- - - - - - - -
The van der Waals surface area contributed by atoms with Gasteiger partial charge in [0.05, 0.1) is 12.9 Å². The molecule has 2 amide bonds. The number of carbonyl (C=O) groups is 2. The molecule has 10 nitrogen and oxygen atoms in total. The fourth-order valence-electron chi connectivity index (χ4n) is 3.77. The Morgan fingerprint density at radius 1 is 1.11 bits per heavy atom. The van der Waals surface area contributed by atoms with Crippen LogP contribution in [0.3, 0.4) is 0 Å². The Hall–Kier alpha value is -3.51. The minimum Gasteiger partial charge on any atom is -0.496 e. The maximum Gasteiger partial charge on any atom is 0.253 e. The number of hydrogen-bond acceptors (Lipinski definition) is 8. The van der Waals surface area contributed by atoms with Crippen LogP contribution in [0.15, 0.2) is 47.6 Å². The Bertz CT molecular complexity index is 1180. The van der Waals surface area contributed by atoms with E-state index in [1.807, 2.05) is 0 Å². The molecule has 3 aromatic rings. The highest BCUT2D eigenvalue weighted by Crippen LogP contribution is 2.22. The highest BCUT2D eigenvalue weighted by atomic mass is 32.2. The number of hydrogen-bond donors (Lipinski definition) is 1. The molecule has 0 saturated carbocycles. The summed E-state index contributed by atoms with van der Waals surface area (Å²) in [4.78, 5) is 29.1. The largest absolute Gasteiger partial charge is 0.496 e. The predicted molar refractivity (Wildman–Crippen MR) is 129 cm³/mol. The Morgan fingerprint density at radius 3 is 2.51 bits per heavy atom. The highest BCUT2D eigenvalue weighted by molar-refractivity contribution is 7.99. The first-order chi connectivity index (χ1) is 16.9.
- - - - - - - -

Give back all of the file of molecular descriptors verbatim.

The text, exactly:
The van der Waals surface area contributed by atoms with Gasteiger partial charge in [0.05, 0.1) is 12.9 Å². The molecule has 2 amide bonds. The number of carbonyl (C=O) groups is 2. The molecule has 10 nitrogen and oxygen atoms in total. The fourth-order valence-electron chi connectivity index (χ4n) is 3.77. The Morgan fingerprint density at radius 1 is 1.11 bits per heavy atom. The van der Waals surface area contributed by atoms with Crippen LogP contribution in [0.3, 0.4) is 0 Å². The Hall–Kier alpha value is -3.51. The minimum Gasteiger partial charge on any atom is -0.496 e. The maximum Gasteiger partial charge on any atom is 0.253 e. The number of hydrogen-bond acceptors (Lipinski definition) is 8. The van der Waals surface area contributed by atoms with Crippen LogP contribution in [0.15, 0.2) is 47.6 Å². The Bertz CT molecular complexity index is 1180. The van der Waals surface area contributed by atoms with E-state index in [1.807, 2.05) is 0 Å². The molecule has 3 aromatic rings. The highest BCUT2D eigenvalue weighted by Crippen LogP contribution is 2.22. The highest BCUT2D eigenvalue weighted by atomic mass is 32.2. The number of hydrogen-bond donors (Lipinski definition) is 1. The molecule has 0 saturated carbocycles. The summed E-state index contributed by atoms with van der Waals surface area (Å²) in [4.78, 5) is 29.1. The largest absolute Gasteiger partial charge is 0.496 e. The predicted molar refractivity (Wildman–Crippen MR) is 129 cm³/mol. The Morgan fingerprint density at radius 3 is 2.51 bits per heavy atom. The highest BCUT2D eigenvalue weighted by molar-refractivity contribution is 7.99. The first-order chi connectivity index (χ1) is 16.9.